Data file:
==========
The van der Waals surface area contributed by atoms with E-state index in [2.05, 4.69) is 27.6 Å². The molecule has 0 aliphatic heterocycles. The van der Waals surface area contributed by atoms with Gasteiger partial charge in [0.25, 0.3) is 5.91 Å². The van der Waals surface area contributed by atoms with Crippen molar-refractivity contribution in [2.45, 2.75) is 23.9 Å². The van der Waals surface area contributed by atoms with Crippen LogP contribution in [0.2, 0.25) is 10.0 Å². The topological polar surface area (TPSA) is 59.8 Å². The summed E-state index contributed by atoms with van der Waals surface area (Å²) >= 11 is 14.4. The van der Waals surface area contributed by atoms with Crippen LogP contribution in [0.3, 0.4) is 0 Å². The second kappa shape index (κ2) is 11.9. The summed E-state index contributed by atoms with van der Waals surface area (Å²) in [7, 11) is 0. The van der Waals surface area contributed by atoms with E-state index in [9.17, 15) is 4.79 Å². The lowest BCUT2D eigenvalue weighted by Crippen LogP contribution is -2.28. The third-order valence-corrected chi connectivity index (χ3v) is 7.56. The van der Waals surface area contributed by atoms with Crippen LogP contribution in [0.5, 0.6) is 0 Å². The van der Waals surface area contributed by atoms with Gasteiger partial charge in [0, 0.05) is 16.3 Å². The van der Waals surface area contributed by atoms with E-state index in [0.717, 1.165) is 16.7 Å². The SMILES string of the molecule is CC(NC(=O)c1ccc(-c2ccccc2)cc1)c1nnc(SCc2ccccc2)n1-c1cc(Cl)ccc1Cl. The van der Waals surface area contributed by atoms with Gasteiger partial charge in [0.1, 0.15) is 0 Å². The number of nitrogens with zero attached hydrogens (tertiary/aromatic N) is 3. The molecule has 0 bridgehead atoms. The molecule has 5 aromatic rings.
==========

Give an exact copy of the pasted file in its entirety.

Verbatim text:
The van der Waals surface area contributed by atoms with E-state index in [2.05, 4.69) is 27.6 Å². The molecule has 0 aliphatic heterocycles. The van der Waals surface area contributed by atoms with Gasteiger partial charge in [0.25, 0.3) is 5.91 Å². The van der Waals surface area contributed by atoms with Crippen molar-refractivity contribution in [2.45, 2.75) is 23.9 Å². The van der Waals surface area contributed by atoms with Crippen LogP contribution in [0.2, 0.25) is 10.0 Å². The topological polar surface area (TPSA) is 59.8 Å². The summed E-state index contributed by atoms with van der Waals surface area (Å²) >= 11 is 14.4. The van der Waals surface area contributed by atoms with Crippen LogP contribution in [0.3, 0.4) is 0 Å². The second kappa shape index (κ2) is 11.9. The summed E-state index contributed by atoms with van der Waals surface area (Å²) in [7, 11) is 0. The van der Waals surface area contributed by atoms with E-state index in [9.17, 15) is 4.79 Å². The lowest BCUT2D eigenvalue weighted by Crippen LogP contribution is -2.28. The third-order valence-corrected chi connectivity index (χ3v) is 7.56. The van der Waals surface area contributed by atoms with Crippen LogP contribution in [0.5, 0.6) is 0 Å². The van der Waals surface area contributed by atoms with Gasteiger partial charge in [0, 0.05) is 16.3 Å². The van der Waals surface area contributed by atoms with E-state index in [0.717, 1.165) is 16.7 Å². The SMILES string of the molecule is CC(NC(=O)c1ccc(-c2ccccc2)cc1)c1nnc(SCc2ccccc2)n1-c1cc(Cl)ccc1Cl. The van der Waals surface area contributed by atoms with Gasteiger partial charge in [0.1, 0.15) is 0 Å². The number of nitrogens with zero attached hydrogens (tertiary/aromatic N) is 3. The molecule has 0 bridgehead atoms. The molecule has 5 aromatic rings.